“My grandmother, my heart,” Davis told Putzel. “She took care of me and everybody else, you know. But she couldn’t keep an eye on me a lot, or pay as much attention as I needed at the time. So it led me to the streets.”

Davis had his first brush with the law at the age of 9, when he was hanging out at the gas station, trying to pump gas for money. Customers weren’t coming, and he was so hungry it hurt. When a little girl came out of the gas station store with a bag of food, he tried to snatch it. Instead, he only managed to scrounge $0.75 and $3 worth of food stamps that fell to the ground in the scuffle. Police found him soon after in a nearby restaurant.

Adolfo Davis
Adolfo Davis

His file also shows that a young Davis would bang his head against the wall until it bled, burn himself with cigarettes and wet the bed, Chicago Public Radio reported. He also suffered nightmares, severe insomnia and hallucinations. According to court documents, the juvenile court acknowledged that Davis had fallen through the cracks of the child welfare system.

As he got older, Davis started hanging out with older guys who were in a gang. They gave him a roof, food every day and a few hundred dollars a week just to stand watch.

“It was like heaven for me,” Davis said.

In prison, Davis stuck to his gang, which would eventually land him four years in isolation for misconduct. There, he recalls being visited constantly by the voice of his grandmother, telling him over and over, “You’re better than this.” He decided he wanted to change.

Jill Stevens, Davis’ therapist during his period in isolation, can’t believe that Davis is still behind bars.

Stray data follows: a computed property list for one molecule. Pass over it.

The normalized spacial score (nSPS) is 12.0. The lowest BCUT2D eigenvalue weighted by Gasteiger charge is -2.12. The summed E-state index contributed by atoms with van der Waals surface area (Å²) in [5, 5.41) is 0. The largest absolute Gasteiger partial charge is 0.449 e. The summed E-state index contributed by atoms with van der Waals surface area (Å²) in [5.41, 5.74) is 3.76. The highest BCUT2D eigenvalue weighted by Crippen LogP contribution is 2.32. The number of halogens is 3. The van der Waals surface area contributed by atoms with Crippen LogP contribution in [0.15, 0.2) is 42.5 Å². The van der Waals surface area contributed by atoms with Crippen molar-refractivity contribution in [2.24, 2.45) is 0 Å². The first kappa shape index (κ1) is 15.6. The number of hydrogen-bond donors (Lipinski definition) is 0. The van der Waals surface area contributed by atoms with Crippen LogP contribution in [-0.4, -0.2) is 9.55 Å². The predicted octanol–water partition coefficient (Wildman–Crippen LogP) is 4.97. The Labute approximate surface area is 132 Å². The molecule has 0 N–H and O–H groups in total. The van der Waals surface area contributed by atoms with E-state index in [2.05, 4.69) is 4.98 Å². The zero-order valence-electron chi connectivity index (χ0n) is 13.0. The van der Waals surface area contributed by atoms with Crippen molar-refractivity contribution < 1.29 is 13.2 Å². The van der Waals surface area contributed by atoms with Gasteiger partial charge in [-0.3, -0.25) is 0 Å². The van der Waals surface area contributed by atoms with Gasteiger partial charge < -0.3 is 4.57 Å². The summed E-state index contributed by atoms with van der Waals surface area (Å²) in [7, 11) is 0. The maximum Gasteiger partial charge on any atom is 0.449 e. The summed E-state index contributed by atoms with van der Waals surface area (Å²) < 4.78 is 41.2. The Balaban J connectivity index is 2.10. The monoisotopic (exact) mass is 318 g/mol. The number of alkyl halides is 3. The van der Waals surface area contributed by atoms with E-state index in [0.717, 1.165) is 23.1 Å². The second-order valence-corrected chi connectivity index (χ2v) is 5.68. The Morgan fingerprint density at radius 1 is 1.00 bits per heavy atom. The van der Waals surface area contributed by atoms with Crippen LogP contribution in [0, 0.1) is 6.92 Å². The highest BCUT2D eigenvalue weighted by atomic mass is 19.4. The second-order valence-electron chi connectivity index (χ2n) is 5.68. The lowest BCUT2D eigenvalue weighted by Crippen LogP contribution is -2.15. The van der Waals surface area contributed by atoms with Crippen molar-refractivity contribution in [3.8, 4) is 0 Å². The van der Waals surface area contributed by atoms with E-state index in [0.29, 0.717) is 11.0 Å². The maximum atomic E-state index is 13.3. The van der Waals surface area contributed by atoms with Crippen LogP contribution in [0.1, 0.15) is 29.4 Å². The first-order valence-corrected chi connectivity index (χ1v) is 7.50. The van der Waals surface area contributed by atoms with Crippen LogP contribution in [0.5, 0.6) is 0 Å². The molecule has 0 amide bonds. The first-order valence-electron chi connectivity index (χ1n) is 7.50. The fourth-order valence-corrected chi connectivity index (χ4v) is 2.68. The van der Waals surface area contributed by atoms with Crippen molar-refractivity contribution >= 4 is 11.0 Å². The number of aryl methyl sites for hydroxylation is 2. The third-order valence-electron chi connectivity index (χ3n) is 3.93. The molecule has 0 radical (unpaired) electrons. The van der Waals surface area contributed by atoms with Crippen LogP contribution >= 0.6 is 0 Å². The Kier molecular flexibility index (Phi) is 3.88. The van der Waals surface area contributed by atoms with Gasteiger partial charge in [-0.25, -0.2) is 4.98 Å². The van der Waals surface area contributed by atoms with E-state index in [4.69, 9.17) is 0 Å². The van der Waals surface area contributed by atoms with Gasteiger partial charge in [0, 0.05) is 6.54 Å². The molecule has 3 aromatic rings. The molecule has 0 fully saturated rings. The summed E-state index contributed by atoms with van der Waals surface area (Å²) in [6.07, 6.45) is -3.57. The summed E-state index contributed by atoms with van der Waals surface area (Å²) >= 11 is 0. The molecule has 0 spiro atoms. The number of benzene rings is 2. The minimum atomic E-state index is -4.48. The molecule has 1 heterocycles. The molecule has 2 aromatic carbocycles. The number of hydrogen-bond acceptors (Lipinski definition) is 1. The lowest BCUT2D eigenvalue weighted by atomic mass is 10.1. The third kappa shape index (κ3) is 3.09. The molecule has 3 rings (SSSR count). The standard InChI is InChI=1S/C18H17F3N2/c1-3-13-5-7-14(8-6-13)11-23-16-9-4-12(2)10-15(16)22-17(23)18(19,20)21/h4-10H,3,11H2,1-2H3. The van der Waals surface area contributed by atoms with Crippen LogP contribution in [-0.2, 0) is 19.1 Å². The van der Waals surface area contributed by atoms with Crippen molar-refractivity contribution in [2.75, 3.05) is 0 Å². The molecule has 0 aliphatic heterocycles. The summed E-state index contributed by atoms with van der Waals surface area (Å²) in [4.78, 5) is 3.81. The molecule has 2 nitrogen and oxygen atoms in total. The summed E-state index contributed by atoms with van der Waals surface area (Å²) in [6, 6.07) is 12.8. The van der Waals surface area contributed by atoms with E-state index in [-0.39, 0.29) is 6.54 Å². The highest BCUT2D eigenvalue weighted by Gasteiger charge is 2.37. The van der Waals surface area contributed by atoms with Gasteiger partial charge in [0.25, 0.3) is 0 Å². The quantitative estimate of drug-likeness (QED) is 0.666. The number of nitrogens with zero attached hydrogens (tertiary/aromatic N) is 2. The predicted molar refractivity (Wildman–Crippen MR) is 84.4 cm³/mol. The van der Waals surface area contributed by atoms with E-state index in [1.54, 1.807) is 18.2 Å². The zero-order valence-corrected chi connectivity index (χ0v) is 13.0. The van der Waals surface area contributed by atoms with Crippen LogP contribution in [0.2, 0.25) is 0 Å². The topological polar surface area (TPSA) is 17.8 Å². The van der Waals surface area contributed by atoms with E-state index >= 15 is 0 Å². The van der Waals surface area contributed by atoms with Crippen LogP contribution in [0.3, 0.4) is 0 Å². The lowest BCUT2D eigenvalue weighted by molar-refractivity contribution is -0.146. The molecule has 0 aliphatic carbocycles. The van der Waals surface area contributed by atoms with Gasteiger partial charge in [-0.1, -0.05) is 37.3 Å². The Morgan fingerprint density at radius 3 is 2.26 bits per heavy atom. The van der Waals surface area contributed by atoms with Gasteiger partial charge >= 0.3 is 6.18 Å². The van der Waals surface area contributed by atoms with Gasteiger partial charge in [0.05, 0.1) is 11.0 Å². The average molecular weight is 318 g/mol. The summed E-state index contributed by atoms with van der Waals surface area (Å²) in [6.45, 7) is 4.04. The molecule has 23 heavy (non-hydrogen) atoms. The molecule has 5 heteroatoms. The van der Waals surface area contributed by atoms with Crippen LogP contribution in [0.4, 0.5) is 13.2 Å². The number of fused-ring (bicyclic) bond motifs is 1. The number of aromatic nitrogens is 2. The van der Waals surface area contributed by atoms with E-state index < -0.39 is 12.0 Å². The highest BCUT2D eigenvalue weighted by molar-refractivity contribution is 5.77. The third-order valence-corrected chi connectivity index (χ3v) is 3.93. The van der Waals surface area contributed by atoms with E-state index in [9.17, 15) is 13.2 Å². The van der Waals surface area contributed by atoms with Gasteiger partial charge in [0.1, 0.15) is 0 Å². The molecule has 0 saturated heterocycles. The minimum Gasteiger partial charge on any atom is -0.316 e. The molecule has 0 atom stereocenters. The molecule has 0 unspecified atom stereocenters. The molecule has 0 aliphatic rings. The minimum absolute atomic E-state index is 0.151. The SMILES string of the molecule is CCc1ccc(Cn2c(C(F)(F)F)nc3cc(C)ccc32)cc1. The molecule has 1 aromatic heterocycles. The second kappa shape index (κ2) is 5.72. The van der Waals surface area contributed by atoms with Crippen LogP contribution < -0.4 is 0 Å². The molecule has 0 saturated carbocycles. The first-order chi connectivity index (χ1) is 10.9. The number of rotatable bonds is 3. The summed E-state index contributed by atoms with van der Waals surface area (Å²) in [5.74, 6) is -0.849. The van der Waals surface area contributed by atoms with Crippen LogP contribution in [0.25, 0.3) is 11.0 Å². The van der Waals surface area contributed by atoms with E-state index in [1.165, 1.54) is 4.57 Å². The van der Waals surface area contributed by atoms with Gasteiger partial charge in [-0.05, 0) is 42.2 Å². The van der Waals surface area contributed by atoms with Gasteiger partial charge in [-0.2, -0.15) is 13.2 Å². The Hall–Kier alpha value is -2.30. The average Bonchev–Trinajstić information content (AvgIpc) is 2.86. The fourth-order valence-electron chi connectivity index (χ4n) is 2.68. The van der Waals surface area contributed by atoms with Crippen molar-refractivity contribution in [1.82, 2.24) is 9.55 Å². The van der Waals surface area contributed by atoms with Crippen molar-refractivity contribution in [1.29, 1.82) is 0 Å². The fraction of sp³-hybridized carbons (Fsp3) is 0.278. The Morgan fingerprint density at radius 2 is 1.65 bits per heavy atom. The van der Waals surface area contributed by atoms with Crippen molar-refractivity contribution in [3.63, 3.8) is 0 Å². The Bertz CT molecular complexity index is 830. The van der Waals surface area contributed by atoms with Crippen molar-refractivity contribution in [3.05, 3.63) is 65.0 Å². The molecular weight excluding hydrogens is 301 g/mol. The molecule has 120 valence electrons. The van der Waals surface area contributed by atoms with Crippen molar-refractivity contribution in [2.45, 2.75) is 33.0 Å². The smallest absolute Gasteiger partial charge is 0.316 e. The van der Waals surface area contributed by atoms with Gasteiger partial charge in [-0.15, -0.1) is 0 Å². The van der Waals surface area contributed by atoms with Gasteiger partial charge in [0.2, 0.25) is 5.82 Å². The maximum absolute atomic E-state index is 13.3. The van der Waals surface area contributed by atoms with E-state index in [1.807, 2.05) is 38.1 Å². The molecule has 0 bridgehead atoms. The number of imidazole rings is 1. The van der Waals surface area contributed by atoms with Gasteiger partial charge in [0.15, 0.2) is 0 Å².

“I think most people would feel like you should need to be a pretty heinous, remorseless person to be locked up for your entire life without a chance to go before a parole board to see what they think of you,” she told Putzel.

“The 17-year-old who killed my family members was not a child."

Jennifer Bishop-Jenkins

Victims' rights advocate

Some juvenile offenders serving life without parole are callous murderers. Jennifer Bishop-Jenkins believes that the boy who brutally killed her sister while pregnant falls into that category, and as the president of the National Organization of Victims of Juvenile Lifers, she’s a leader for efforts nationwide to defend life sentences for juveniles.

“The 17-year-old who killed my family members was not a child,” Bishop-Jenkins told America Tonight back in September. “He planned the murder for months in advance, months. He was not a poor kid from a gang-infested neighborhood. He was a white rich kid, who lived in a $3 million house, and he did this because he was bored and was thrilled by violence and evil.”

Bishop-Jenkins advocates on behalf of victims’ loved ones, who may be traumatized by the fear of an offender being released again. She thinks it’s impossible to reopen all these decades-old cases and recreate due process. But keeping these individuals behind bars also comes at a cost.

“It boggles my mind,” said Stevens, “that anyone would choose to use Illinois' limited resources to keep Adolfo Davis in prison for more than he's already been in prison.”

Davis has had more than two decades to stomach his life sentence. He told Putzel that his greatest fear is still dying in prison. But he admits that the idea of reentering the outside world is scary.

“All the terror that you feel trying to come to prison, it’s like reverse for me,” he explains. “Like, this is all I know.”

Davis is confident about the first thing he’d do if he ever gets out: He’s heading to Disneyland. Whether that day might be coming, however, is still not a given.

“I don’t want this to be the last thing I see,” Davis said. “It’s a whole beautiful world out there and me dying in here, it’s like a nightmare.”